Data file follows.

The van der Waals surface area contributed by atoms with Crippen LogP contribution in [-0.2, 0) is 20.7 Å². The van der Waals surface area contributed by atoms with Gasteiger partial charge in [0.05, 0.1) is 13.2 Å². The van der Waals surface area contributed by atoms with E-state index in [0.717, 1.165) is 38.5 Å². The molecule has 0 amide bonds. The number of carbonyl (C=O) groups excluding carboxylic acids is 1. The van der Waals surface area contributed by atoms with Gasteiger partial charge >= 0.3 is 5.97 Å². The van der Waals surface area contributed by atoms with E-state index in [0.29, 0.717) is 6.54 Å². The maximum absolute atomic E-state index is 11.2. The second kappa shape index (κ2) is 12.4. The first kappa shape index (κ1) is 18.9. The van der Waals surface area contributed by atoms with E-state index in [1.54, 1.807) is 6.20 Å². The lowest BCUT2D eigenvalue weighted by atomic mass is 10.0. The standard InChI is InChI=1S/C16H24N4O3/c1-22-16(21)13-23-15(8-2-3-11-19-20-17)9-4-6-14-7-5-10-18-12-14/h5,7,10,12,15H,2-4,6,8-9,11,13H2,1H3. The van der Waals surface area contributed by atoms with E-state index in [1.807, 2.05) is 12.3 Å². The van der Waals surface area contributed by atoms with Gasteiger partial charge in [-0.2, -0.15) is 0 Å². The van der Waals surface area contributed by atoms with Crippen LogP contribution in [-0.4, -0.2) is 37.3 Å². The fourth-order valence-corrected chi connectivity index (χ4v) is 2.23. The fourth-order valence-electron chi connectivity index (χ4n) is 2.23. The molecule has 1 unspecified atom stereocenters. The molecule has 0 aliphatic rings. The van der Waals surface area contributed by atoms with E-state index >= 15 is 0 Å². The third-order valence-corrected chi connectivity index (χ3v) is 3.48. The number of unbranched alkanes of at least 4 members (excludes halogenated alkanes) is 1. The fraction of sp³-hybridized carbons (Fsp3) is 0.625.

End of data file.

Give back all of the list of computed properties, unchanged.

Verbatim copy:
The van der Waals surface area contributed by atoms with Crippen LogP contribution in [-0.2, 0) is 20.7 Å². The van der Waals surface area contributed by atoms with Gasteiger partial charge in [0.05, 0.1) is 13.2 Å². The van der Waals surface area contributed by atoms with E-state index in [0.717, 1.165) is 38.5 Å². The molecule has 0 amide bonds. The number of carbonyl (C=O) groups excluding carboxylic acids is 1. The van der Waals surface area contributed by atoms with Gasteiger partial charge >= 0.3 is 5.97 Å². The van der Waals surface area contributed by atoms with E-state index in [0.29, 0.717) is 6.54 Å². The maximum absolute atomic E-state index is 11.2. The second kappa shape index (κ2) is 12.4. The first kappa shape index (κ1) is 18.9. The van der Waals surface area contributed by atoms with E-state index in [1.54, 1.807) is 6.20 Å². The lowest BCUT2D eigenvalue weighted by atomic mass is 10.0. The standard InChI is InChI=1S/C16H24N4O3/c1-22-16(21)13-23-15(8-2-3-11-19-20-17)9-4-6-14-7-5-10-18-12-14/h5,7,10,12,15H,2-4,6,8-9,11,13H2,1H3. The van der Waals surface area contributed by atoms with E-state index in [1.807, 2.05) is 12.3 Å². The van der Waals surface area contributed by atoms with Gasteiger partial charge in [-0.2, -0.15) is 0 Å². The van der Waals surface area contributed by atoms with Crippen LogP contribution in [-0.4, -0.2) is 37.3 Å². The fourth-order valence-corrected chi connectivity index (χ4v) is 2.23. The fourth-order valence-electron chi connectivity index (χ4n) is 2.23. The molecule has 1 unspecified atom stereocenters. The molecule has 0 aliphatic rings. The van der Waals surface area contributed by atoms with E-state index >= 15 is 0 Å². The third-order valence-corrected chi connectivity index (χ3v) is 3.48. The number of unbranched alkanes of at least 4 members (excludes halogenated alkanes) is 1. The fraction of sp³-hybridized carbons (Fsp3) is 0.625.